Colts Want to Get Frank Gore Going After Bills Loss

The Colts had far more pass plays than rushing attempts at Buffalo, even in the first half.

BUFFALO, NY --- It was not the start Frank Gore envisioned in a Colts uniform, rushing for 31 yards on 8 carries (3.9 yards per carry) at Buffalo week 1, and that's something the offense wants to fix moving forward.

"I feel like you have to run the ball. You have to do both. If the run is there, it's there. If the pass is there, it's there. We gotta do both to win in this league," said Gore after the game Sunday. "We did have things going, but big penalties. We can't do that."

The Colts reached midfield on their opening drive, before a holding penalty and false start backed the offense up to its own 35 to make it 1st and 25. The drive would only go two more yards after that.

"We have to get the run game going," said right guard Todd Herremans after the loss. "There's no other way around it. If we don't get that going, then our pass game is going to suffer, because of it."

That was the case in the 1st half, when the Colts offense was shutout by Buffalo. Indianapolis called just 7 rushes compared to 26 passes, including a streak of 18 consecutive pass plays, after the Colts ran it 3 of the first 6 plays with Gore for 13 yards.

"Still got to be able to run it more," said Head Coach Chuck Pagano after the game. "You're not going to survive by the pass only. I think everybody understands that."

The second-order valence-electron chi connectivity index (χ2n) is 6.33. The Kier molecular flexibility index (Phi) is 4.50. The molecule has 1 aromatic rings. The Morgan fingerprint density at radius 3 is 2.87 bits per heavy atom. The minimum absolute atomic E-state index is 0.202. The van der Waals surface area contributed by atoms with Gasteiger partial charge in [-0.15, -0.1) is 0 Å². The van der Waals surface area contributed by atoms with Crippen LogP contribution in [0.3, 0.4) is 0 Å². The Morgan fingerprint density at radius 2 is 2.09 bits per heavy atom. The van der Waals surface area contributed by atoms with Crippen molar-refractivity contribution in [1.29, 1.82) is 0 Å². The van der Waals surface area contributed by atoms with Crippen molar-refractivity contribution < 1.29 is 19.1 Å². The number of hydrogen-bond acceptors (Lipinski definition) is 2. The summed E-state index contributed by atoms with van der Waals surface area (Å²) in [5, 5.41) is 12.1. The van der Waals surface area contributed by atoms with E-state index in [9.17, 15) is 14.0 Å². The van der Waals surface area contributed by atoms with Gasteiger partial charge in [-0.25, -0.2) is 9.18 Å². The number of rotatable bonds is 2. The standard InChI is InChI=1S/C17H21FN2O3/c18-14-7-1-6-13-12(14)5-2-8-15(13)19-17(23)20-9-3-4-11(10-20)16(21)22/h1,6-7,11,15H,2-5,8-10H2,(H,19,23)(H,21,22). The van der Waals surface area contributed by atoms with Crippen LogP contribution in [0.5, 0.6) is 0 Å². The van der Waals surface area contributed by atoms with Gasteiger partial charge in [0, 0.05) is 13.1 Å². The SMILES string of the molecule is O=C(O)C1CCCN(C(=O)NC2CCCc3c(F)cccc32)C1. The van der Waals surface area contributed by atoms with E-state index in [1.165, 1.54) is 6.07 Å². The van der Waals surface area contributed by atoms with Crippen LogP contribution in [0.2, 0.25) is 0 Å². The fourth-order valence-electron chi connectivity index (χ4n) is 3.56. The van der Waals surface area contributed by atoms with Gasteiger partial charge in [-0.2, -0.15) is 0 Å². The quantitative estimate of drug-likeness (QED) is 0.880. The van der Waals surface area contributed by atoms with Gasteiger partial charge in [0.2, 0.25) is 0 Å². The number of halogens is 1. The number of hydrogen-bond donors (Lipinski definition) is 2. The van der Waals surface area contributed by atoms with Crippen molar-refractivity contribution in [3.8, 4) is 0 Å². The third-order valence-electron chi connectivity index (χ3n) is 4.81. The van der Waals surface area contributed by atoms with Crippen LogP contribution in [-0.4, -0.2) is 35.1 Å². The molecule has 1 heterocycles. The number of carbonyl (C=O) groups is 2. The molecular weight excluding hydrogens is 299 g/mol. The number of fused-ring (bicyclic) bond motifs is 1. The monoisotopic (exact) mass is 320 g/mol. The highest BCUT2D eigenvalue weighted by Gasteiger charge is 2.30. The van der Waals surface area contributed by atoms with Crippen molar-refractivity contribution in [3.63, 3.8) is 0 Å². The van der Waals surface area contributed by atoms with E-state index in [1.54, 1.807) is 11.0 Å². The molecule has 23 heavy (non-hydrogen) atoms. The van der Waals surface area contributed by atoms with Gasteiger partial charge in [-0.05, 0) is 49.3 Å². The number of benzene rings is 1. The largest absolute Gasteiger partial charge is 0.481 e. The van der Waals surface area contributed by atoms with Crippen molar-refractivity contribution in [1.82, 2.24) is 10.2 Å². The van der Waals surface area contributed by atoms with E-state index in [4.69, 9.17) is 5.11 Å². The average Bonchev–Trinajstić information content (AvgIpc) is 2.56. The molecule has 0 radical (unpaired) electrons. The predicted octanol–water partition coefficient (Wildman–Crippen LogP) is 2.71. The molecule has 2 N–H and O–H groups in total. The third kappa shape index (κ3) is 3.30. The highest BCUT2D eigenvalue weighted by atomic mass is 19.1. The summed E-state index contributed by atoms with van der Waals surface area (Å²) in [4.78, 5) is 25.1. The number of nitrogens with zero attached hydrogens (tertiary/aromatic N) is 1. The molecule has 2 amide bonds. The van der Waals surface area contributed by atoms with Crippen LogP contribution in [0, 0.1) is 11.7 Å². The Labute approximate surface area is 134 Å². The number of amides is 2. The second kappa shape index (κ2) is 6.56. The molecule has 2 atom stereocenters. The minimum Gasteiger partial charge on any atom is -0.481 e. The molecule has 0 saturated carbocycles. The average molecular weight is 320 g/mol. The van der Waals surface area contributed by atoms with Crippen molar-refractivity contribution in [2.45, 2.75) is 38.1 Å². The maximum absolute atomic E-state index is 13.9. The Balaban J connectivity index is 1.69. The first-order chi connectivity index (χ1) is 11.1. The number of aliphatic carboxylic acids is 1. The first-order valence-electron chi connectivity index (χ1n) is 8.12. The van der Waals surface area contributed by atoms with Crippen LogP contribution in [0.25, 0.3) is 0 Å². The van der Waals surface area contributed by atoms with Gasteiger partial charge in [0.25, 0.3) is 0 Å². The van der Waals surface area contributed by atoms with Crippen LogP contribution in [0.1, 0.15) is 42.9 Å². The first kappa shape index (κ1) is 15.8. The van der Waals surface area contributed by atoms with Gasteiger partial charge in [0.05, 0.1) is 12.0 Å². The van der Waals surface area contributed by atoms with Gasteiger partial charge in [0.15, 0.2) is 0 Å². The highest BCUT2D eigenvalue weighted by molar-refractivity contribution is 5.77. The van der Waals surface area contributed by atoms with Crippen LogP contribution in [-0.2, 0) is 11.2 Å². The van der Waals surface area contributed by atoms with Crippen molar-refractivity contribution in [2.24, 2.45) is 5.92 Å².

Part of the reason for the lack of run plays could have been what Andrew Luck was seeing across the line of scrimmage. Built into the Colts offense is the ability to read the defense pre-snap and choose from a few options.

"They're going to present you with certain things," said Pagano,  "and we give the offense the ability to, based on the look, to give us the best play."

After watching tape of the first half, the Bills had at least seven defenders in the box on 16 of the 33 1st half plays. All but 1 of the Colts' 7 first half rushing attempts came with those heavier defensive boxes. That meant Luck had at least one receiver 1-on-1 somewhere for most of the half. He hit a few of those targets, but the Bills secondary held up extremely well on the back end, often in single coverage.

Andrew Luck said Monday the way the game was going dictated the streak of 18 straight pass plays in the first half.

"Yeah, it does a bit," said Luck, when asked Monday if all the Buffalo blitzes impacted the ability to run the ball.  "It's not fun trying to run the ball with nine guys in the box, eight guys in the box. That's hard. That's hard for any team. I think we'll improve."

Even against heavy boxes though, Pagano answered whether you just have to try and run it anyway sometimes, with a running back like Frank Gore who has faced 8 men in the box more than any running back over the past three seasons.

"Absolutely, because it's B.Y.O.B. when they put the eighth guy in there. If you can't get them blocked, then that's be your own blocker," said Pagano Monday.  "Run through them, run them over, run around them and make them miss. He's done that for a long, long time. So we've got to give him and the other runners that opportunity."

At the end of the game, the Colts finished with 49 passes versus 17 rushing attempts (4 of those were Luck scrambles). With Gore missing some second half snaps with calf cramps, rookies Josh Robinson and Tyler Varga only added 13 yards on 5 carries (2.6 ypc).

The Colts rushing attack will get that chance to improve against another stiff defense in the home opener on Monday night. The Jets held the Browns to just 46 yards on 12 carries in their season opener, after finishing 2014 as a top-5 defense against the run.

 

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